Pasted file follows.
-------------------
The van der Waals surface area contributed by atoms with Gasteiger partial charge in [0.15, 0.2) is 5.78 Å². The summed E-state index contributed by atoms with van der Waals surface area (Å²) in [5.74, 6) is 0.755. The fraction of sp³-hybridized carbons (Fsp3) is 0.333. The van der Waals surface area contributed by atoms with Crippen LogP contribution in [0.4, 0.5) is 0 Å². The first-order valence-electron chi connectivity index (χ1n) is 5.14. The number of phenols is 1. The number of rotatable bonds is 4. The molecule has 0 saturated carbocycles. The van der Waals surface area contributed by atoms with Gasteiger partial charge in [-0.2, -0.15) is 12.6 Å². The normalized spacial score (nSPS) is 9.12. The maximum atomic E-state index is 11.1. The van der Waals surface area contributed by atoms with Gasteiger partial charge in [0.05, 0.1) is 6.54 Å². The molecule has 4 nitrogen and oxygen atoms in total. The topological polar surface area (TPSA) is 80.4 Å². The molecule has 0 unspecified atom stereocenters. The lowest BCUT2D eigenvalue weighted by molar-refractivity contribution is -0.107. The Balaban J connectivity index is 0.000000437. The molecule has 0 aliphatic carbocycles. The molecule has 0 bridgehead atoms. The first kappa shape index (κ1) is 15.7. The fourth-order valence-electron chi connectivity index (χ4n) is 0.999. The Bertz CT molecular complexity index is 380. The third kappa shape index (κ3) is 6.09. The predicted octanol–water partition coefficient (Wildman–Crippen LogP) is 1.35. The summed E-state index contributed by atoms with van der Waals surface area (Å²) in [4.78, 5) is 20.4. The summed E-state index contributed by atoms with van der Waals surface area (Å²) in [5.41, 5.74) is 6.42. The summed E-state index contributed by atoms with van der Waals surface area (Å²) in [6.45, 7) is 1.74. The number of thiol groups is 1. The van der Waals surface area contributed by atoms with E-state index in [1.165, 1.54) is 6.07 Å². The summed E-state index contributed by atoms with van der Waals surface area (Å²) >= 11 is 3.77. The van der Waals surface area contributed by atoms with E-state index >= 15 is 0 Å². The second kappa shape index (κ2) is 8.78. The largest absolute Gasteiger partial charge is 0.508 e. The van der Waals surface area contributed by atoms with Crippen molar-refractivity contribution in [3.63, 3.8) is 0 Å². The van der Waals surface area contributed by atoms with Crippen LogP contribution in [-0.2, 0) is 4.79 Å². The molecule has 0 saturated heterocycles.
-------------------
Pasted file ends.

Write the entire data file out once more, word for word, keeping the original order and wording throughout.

The van der Waals surface area contributed by atoms with Gasteiger partial charge in [0.15, 0.2) is 5.78 Å². The summed E-state index contributed by atoms with van der Waals surface area (Å²) in [5.74, 6) is 0.755. The fraction of sp³-hybridized carbons (Fsp3) is 0.333. The van der Waals surface area contributed by atoms with Crippen LogP contribution in [0.4, 0.5) is 0 Å². The first-order valence-electron chi connectivity index (χ1n) is 5.14. The number of phenols is 1. The number of rotatable bonds is 4. The molecule has 0 saturated carbocycles. The van der Waals surface area contributed by atoms with Gasteiger partial charge in [-0.2, -0.15) is 12.6 Å². The normalized spacial score (nSPS) is 9.12. The maximum atomic E-state index is 11.1. The van der Waals surface area contributed by atoms with Gasteiger partial charge in [0.05, 0.1) is 6.54 Å². The molecule has 4 nitrogen and oxygen atoms in total. The topological polar surface area (TPSA) is 80.4 Å². The molecule has 0 unspecified atom stereocenters. The lowest BCUT2D eigenvalue weighted by molar-refractivity contribution is -0.107. The Balaban J connectivity index is 0.000000437. The molecule has 0 aliphatic carbocycles. The molecule has 0 bridgehead atoms. The first kappa shape index (κ1) is 15.7. The fourth-order valence-electron chi connectivity index (χ4n) is 0.999. The Bertz CT molecular complexity index is 380. The third kappa shape index (κ3) is 6.09. The predicted octanol–water partition coefficient (Wildman–Crippen LogP) is 1.35. The summed E-state index contributed by atoms with van der Waals surface area (Å²) in [4.78, 5) is 20.4. The summed E-state index contributed by atoms with van der Waals surface area (Å²) in [5.41, 5.74) is 6.42. The summed E-state index contributed by atoms with van der Waals surface area (Å²) in [6.45, 7) is 1.74. The number of thiol groups is 1. The van der Waals surface area contributed by atoms with E-state index in [1.165, 1.54) is 6.07 Å². The summed E-state index contributed by atoms with van der Waals surface area (Å²) >= 11 is 3.77. The van der Waals surface area contributed by atoms with E-state index >= 15 is 0 Å². The second kappa shape index (κ2) is 8.78. The largest absolute Gasteiger partial charge is 0.508 e. The van der Waals surface area contributed by atoms with Crippen molar-refractivity contribution in [3.63, 3.8) is 0 Å². The van der Waals surface area contributed by atoms with Crippen LogP contribution in [-0.2, 0) is 4.79 Å². The molecule has 0 saturated heterocycles.